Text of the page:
4

26 Percent of Floridians Still Can't Decide Who's Slightly Less Horrible, Scott or Crist

^
Keep New Times Free
I Support
  • Local
  • Community
  • Journalism
  • logo

Support the independent voice of Miami and help keep the future of New Times free.

In a race between two known devils, Floridians can't seem to figure out which one is better.

A new poll from Gravis Marketing shows that Floridians are split dead even between who they'd prefer as governor. Rick Scott or Charlie Crist sit at exactly 37 percent each. Perhaps the bigger news is that 26 percent of Floridians still have not made up their mind either way.

The astounding number of undecided voters seems to reflect the general sentiment that both candidates leave much to be desired. Scott is seen a conservative hardliner who lacks charisma and an ability to compromise. Crist is seen as a political opportunist, and his shift from Republican to Independent to full-fledged Democrat has left many confused.

In fact, neither candidate has broken the 50 percent threshold in Pollster.com's average since Crist did so a year-and-a-half ago, barely, in February 2013.

Gravis's result of 26 percent of voters remaining undecided is a bit of an outlier, though. The Pollster model shows that, on average, just 13.6 percent of voters remain undecided.

Gravis's poll, however, surveyed all registered voters and not just likely voters. It also relied on Internet panels and automated phone calls. Unlike the methods used by other poll companies, no respondents directly talked to an actual human being. Perhaps because of that they might feel a bit more willing to admit they're undecided.

Given the fact that both candidates are well known and have served a term as governor, it's still noteworthy, whether you believe the 13.6 percent average or Gravis's 26 percent, that so many Floridians remain undecided.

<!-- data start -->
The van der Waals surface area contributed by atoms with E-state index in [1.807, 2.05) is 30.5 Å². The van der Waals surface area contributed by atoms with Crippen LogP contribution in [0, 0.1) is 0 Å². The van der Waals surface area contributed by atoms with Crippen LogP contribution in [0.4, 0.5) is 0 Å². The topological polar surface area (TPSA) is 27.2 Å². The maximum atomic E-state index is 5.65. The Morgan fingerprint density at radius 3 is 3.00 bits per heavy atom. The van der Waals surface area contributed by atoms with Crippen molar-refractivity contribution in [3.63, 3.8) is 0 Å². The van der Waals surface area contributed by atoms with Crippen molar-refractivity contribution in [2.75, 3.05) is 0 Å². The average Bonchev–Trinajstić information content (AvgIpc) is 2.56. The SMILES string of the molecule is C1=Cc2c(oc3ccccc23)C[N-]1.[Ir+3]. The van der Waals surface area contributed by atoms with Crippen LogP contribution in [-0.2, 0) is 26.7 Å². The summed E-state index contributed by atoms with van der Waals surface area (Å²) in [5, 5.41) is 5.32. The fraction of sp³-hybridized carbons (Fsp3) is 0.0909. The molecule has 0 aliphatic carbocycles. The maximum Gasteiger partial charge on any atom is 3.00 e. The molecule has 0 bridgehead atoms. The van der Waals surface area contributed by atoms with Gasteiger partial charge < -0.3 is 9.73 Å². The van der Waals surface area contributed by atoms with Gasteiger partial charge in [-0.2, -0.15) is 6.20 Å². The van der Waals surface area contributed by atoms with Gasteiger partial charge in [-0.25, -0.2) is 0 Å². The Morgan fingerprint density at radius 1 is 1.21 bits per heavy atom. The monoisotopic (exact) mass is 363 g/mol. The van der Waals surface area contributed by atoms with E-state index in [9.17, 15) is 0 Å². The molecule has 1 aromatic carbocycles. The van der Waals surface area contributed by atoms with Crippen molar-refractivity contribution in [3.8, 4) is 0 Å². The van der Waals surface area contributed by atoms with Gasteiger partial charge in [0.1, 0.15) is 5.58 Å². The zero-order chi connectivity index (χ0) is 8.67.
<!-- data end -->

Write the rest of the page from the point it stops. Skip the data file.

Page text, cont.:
Voters certainly have made up their minds in other questions asked by Gravis.

Sixty-four percent say they'll vote to approve medial marijuana. Twenty-six percent are against it, and only 10 percent are undecided.

In a hypothetic 2016 presidential match-up, Hillary Clinton would beat Marco Rubio in the state 44-35, with 21 percent undecided. She also leads Jeb Bush 39-37, with 24 percent undecided.

Follow Miami New Times on Facebook and Twitter @MiamiNewTimes.

Keep Miami New Times Free... Since we started Miami New Times, it has been defined as the free, independent voice of Miami, and we would like to keep it that way. Offering our readers free access to incisive coverage of local news, food and culture. Producing stories on everything from political scandals to the hottest new bands, with gutsy reporting, stylish writing, and staffers who've won everything from the Society of Professional Journalists' Sigma Delta Chi feature-writing award to the Casey Medal for Meritorious Journalism. But with local journalism's existence under siege and advertising revenue setbacks having a larger impact, it is important now more than ever for us to rally support behind funding our local journalism. You can help by participating in our "I Support" membership program, allowing us to keep covering Miami with no paywalls.

We use cookies to collect and analyze information on site performance and usage, and to enhance and customize content and advertisements. By clicking 'X' or continuing to use the site, you agree to allow cookies to be placed. To find out more, visit our cookies policy and our privacy policy.

 

Join the New Times community and help support independent local journalism in Miami.

 

Join the New Times community and help support independent local journalism in Miami.